Imagine the mind as it drifts to encounter a "state" that appears to be familiar. But upon the moment of coming into contact, it turns out to be something totally strange. At that particular "moment" of interaction, there is a sudden withdrawal before making the next moue. Unlike the reaction of the physical body, this abrupt, intangible, and invisible reaction is too fast to be obserued by the naked eye.

The "inexperienced" mind tends to withdraw as for away as possible from such confusing, upsetting and uncomfortoble "state" to steady the self firmly like a big sturdy tree standing deeply rooted into the ground against the heat of the sun and the cold night air. This withdrawal becomes calming for the mind in the field of confrontation.

At the latter phase in life, to confront a "state" that is familiar or otherwise, can be an inviting and challenging scenario.

In deciding to "confront" rather than withdraw, one must be prepared for the sudden "drift" into the "state" (even before the curtain can rise for the confrontation). This process flashes by instantaneously, faster than the blink of an eye. It is the stake behind the challenge to know "the self" that at that porticulor moment or at the some precise instant, the mind circles back spearheading towards the "heart" of that state. Further still, it has to SLASH right through to the innermost spot then suddenly come to a halt, ponder, and has to fully comprehend quickly within a split second before withdrawing as rapidly as possible. This con be regarded as engaging in an act of challenging the "illusion" that is created by none other but the self.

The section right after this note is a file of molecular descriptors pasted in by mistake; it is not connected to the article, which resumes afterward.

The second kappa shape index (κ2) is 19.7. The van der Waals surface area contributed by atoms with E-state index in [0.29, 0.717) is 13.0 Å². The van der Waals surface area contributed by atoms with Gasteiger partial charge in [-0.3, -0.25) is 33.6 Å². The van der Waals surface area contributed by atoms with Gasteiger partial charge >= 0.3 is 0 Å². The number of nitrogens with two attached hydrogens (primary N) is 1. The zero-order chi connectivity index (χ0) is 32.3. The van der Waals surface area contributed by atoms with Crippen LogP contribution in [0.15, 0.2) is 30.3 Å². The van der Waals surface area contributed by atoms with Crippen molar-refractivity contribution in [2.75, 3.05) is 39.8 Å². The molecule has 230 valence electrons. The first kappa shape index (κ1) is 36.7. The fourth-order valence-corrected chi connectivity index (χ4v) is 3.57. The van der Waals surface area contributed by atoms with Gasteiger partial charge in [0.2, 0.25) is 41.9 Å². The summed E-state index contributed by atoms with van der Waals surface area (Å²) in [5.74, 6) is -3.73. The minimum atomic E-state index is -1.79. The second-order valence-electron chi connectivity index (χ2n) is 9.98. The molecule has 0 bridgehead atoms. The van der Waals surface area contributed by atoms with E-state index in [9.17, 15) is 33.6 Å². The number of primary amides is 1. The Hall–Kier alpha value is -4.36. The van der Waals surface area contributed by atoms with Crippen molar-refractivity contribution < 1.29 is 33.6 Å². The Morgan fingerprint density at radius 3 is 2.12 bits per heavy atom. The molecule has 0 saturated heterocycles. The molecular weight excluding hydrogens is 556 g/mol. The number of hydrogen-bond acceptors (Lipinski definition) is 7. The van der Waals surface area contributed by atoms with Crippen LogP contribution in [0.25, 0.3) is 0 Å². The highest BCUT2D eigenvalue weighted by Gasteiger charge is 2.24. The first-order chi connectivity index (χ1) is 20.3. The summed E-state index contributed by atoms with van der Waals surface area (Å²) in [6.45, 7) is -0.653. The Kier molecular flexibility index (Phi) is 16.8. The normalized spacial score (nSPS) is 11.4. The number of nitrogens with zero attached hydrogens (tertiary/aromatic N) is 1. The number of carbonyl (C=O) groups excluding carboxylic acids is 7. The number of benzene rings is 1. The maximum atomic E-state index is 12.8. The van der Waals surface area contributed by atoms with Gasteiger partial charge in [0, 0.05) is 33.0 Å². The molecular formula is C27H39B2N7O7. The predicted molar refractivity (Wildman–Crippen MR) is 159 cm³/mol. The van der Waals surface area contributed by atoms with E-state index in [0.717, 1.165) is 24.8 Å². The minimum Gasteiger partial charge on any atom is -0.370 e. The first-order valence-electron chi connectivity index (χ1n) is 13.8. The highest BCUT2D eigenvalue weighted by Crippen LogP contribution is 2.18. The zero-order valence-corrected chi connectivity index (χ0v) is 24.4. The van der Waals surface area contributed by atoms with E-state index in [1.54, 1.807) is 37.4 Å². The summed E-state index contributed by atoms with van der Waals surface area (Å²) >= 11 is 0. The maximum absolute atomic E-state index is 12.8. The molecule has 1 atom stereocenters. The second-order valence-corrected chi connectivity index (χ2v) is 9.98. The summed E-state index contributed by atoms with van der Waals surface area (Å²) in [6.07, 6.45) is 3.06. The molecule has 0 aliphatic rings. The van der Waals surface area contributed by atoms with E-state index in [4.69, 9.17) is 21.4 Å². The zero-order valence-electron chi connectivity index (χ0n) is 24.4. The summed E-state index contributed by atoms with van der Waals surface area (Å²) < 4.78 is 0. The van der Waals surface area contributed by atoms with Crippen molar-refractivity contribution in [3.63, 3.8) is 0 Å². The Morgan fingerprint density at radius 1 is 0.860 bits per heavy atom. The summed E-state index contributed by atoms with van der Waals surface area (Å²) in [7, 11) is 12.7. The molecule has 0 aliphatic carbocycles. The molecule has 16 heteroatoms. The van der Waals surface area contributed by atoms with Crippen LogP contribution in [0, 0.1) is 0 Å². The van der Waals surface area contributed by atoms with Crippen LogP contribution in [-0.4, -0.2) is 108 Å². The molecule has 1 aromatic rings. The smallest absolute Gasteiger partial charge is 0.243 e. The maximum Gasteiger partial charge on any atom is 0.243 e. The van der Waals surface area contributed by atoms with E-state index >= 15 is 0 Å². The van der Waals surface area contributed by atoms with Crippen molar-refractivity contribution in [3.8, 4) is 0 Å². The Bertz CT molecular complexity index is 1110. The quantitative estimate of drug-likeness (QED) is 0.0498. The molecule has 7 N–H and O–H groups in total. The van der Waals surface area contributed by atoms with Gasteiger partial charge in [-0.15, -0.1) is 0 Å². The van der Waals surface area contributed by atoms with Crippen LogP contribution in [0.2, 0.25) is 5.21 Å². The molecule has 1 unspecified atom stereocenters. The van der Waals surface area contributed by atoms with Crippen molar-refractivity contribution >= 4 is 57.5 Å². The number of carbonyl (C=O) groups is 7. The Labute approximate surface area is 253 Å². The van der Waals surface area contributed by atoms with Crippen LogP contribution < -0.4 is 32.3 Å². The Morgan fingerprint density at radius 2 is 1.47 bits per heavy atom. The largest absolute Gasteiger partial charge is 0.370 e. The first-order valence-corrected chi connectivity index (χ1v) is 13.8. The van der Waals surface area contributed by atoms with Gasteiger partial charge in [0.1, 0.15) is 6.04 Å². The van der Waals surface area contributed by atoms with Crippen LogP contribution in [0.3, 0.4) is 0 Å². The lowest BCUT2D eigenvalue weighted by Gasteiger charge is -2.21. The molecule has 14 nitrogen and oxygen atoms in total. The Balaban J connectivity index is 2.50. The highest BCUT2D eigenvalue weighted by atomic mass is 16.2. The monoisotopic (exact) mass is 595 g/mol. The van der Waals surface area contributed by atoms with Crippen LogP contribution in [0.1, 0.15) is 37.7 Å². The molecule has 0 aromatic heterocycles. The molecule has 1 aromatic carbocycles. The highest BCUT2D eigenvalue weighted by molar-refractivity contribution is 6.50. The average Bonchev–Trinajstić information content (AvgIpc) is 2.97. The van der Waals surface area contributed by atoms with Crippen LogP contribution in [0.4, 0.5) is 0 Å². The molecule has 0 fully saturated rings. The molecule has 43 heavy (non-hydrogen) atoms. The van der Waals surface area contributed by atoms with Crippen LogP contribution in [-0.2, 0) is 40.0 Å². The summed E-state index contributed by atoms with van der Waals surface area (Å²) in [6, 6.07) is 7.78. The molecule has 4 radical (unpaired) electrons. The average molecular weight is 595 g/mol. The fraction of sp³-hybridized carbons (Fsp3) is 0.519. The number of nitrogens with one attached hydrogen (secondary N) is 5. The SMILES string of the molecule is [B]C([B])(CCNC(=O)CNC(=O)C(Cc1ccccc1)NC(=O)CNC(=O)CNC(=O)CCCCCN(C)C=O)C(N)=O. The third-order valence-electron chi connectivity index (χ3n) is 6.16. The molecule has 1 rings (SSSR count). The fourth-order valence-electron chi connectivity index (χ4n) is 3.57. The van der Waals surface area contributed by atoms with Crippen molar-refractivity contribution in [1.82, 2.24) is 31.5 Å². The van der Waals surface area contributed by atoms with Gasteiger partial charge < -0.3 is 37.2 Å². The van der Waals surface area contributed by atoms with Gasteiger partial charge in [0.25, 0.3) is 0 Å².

Kanya chareonsupkul
19 August 2003